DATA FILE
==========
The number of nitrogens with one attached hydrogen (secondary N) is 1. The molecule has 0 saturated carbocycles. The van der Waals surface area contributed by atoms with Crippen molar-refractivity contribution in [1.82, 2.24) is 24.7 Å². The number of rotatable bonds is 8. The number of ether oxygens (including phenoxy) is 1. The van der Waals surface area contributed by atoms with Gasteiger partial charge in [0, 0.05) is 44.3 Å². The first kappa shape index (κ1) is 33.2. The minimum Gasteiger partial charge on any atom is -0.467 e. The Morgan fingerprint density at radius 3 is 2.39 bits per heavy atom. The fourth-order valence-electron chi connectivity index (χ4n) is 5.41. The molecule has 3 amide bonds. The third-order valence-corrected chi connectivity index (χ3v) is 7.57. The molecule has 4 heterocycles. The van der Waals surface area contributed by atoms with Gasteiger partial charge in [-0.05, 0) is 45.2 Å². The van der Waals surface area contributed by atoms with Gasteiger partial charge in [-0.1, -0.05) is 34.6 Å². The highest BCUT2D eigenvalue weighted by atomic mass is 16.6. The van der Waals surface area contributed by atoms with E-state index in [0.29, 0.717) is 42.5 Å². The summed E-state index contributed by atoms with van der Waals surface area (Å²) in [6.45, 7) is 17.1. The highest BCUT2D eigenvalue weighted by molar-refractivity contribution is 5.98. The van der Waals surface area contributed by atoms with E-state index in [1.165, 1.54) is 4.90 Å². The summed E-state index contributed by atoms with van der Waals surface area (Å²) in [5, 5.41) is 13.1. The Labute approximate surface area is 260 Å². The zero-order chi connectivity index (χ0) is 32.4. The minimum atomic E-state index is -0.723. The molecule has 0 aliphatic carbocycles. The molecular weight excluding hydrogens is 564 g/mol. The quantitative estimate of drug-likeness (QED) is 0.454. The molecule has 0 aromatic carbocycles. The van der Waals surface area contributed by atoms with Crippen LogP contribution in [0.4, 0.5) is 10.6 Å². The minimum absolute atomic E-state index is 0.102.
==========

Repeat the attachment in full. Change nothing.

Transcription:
The number of nitrogens with one attached hydrogen (secondary N) is 1. The molecule has 0 saturated carbocycles. The van der Waals surface area contributed by atoms with Crippen molar-refractivity contribution in [1.82, 2.24) is 24.7 Å². The number of rotatable bonds is 8. The number of ether oxygens (including phenoxy) is 1. The van der Waals surface area contributed by atoms with Gasteiger partial charge in [0, 0.05) is 44.3 Å². The first kappa shape index (κ1) is 33.2. The minimum Gasteiger partial charge on any atom is -0.467 e. The Morgan fingerprint density at radius 3 is 2.39 bits per heavy atom. The fourth-order valence-electron chi connectivity index (χ4n) is 5.41. The molecule has 3 amide bonds. The third-order valence-corrected chi connectivity index (χ3v) is 7.57. The molecule has 4 heterocycles. The van der Waals surface area contributed by atoms with Gasteiger partial charge in [-0.05, 0) is 45.2 Å². The van der Waals surface area contributed by atoms with Gasteiger partial charge in [-0.1, -0.05) is 34.6 Å². The highest BCUT2D eigenvalue weighted by atomic mass is 16.6. The van der Waals surface area contributed by atoms with E-state index in [0.29, 0.717) is 42.5 Å². The summed E-state index contributed by atoms with van der Waals surface area (Å²) in [6.45, 7) is 17.1. The highest BCUT2D eigenvalue weighted by molar-refractivity contribution is 5.98. The van der Waals surface area contributed by atoms with E-state index in [1.165, 1.54) is 4.90 Å². The summed E-state index contributed by atoms with van der Waals surface area (Å²) in [5, 5.41) is 13.1. The Labute approximate surface area is 260 Å². The zero-order chi connectivity index (χ0) is 32.4. The minimum atomic E-state index is -0.723. The molecule has 0 aliphatic carbocycles. The molecular weight excluding hydrogens is 564 g/mol. The quantitative estimate of drug-likeness (QED) is 0.454. The molecule has 0 aromatic carbocycles. The van der Waals surface area contributed by atoms with Crippen LogP contribution in [0.4, 0.5) is 10.6 Å². The minimum absolute atomic E-state index is 0.102.